Over the course of 4 or 5 weeks the tadpoles grow to about 1 inch long, develop legs, shrink to ½ the size of the largest tadpoles as all the stored nutrients are transformed into legs, and hop away from the pond to feed on insects (hence no longer needing a massive intestine), and return the next spring for some very wild nighttime choruses. As this is a video project I have some video of the lights from cars and Benny’s on Branch Avenue as well as the moon, as the sights to accompany the walls of sound that that the toads and tree frogs make on warm spring nights.

 

Three years ago it became obvious to me that this was a great site for a video project, as you can stand on the edge of the pond and easily get very interesting and informative views and footage of tadpoles in their element in the early part of the season. I then sought out youth programs to see if there were any kids that could be attracted to the project. When no programs were able to get involved (a project that starts in the spring and continues into summer vacation is problematic and the Burial Ground is not really near any schools or child centers for convenient walking) I decided to do the videos myself and found support for equipment from the RI Rivers Council, whose support is greatly appreciated.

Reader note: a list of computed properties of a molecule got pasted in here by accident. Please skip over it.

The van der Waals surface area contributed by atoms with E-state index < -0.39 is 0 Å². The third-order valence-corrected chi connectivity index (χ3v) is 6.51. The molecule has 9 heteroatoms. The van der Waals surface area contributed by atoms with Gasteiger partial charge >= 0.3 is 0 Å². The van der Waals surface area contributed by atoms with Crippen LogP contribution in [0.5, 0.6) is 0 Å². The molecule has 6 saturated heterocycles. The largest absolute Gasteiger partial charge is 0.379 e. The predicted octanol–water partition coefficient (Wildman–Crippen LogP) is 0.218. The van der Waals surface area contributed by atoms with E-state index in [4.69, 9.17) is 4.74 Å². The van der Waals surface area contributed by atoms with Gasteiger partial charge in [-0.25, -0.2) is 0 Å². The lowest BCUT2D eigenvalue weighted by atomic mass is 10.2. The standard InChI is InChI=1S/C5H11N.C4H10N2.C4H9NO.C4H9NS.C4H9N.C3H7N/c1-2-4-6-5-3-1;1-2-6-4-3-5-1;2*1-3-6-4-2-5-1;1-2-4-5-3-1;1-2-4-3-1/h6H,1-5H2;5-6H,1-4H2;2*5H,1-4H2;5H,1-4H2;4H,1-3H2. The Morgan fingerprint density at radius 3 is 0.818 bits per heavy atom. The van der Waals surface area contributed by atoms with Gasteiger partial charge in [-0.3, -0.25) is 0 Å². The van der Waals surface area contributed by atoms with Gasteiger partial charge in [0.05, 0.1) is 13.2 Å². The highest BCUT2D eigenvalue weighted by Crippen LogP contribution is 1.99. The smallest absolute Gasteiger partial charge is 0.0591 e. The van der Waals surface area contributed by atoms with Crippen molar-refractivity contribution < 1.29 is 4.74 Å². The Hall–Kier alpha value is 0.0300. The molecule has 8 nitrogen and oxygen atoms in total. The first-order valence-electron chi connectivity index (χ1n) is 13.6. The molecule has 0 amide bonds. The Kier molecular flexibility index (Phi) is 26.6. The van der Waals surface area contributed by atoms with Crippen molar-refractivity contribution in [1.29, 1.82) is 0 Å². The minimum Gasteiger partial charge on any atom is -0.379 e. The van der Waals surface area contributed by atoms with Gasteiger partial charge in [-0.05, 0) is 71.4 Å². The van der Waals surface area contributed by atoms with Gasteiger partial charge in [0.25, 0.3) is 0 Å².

I have now being doing videos of the drainage swale and other life in the North Burial Ground for 18 months, beginning in January 2013. I have winter pictures including a frozen pond and snow, pictures of a chocolate Valentine’s toad in the snow proclaiming it is all about Toad Love, pictures of dry cracked mud in the summer, footage of vegetation, insects, Gray Tree Frogs, and fall leaves, but mostly video of Fowler’s Toad tadpoles. At the other pond in the Burial Ground I focus on birds turtles, and bullfrogs. I focus on the Toads primarily because they are easy to see in the pond and capture for close-ups, partly because the transformation from tadpole to toad fascinates me, and to be able to watch, record, and share it in detail is a treat.